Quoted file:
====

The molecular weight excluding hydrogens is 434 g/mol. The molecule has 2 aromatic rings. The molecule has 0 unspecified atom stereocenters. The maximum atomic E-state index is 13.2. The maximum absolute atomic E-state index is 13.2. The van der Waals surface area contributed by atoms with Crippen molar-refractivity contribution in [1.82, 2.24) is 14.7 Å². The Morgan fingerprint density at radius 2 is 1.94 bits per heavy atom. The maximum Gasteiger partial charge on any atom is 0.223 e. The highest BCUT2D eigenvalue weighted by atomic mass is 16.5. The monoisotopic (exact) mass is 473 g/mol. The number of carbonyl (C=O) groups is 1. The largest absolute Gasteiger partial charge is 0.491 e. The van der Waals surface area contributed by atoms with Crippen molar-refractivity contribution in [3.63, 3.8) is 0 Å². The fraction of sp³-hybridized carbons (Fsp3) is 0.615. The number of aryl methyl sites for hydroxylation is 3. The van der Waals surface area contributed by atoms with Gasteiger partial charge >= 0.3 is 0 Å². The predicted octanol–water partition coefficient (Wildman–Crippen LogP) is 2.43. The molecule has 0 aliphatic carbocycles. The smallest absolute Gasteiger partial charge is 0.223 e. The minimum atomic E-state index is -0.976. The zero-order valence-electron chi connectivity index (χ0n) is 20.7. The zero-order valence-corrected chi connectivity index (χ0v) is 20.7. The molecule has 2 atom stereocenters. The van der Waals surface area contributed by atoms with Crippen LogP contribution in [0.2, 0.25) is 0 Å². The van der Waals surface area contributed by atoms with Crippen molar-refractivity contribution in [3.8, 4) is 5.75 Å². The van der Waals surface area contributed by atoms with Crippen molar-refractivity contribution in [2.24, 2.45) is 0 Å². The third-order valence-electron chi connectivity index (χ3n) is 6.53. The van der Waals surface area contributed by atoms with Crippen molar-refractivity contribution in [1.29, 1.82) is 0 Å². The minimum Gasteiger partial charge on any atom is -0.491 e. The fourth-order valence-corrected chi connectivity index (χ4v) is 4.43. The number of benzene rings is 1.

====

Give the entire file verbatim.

The molecular weight excluding hydrogens is 434 g/mol. The molecule has 2 aromatic rings. The molecule has 0 unspecified atom stereocenters. The maximum atomic E-state index is 13.2. The maximum absolute atomic E-state index is 13.2. The van der Waals surface area contributed by atoms with Crippen molar-refractivity contribution in [1.82, 2.24) is 14.7 Å². The Morgan fingerprint density at radius 2 is 1.94 bits per heavy atom. The maximum Gasteiger partial charge on any atom is 0.223 e. The highest BCUT2D eigenvalue weighted by atomic mass is 16.5. The monoisotopic (exact) mass is 473 g/mol. The number of carbonyl (C=O) groups is 1. The largest absolute Gasteiger partial charge is 0.491 e. The van der Waals surface area contributed by atoms with Crippen molar-refractivity contribution in [3.63, 3.8) is 0 Å². The fraction of sp³-hybridized carbons (Fsp3) is 0.615. The number of aryl methyl sites for hydroxylation is 3. The van der Waals surface area contributed by atoms with Gasteiger partial charge >= 0.3 is 0 Å². The predicted octanol–water partition coefficient (Wildman–Crippen LogP) is 2.43. The molecule has 0 aliphatic carbocycles. The smallest absolute Gasteiger partial charge is 0.223 e. The minimum atomic E-state index is -0.976. The zero-order valence-electron chi connectivity index (χ0n) is 20.7. The zero-order valence-corrected chi connectivity index (χ0v) is 20.7. The molecule has 2 atom stereocenters. The van der Waals surface area contributed by atoms with Crippen LogP contribution in [0.2, 0.25) is 0 Å². The van der Waals surface area contributed by atoms with Crippen molar-refractivity contribution in [3.8, 4) is 5.75 Å². The van der Waals surface area contributed by atoms with Crippen molar-refractivity contribution in [2.24, 2.45) is 0 Å². The third-order valence-electron chi connectivity index (χ3n) is 6.53. The van der Waals surface area contributed by atoms with Crippen molar-refractivity contribution in [1.29, 1.82) is 0 Å². The minimum Gasteiger partial charge on any atom is -0.491 e. The fourth-order valence-corrected chi connectivity index (χ4v) is 4.43. The number of benzene rings is 1.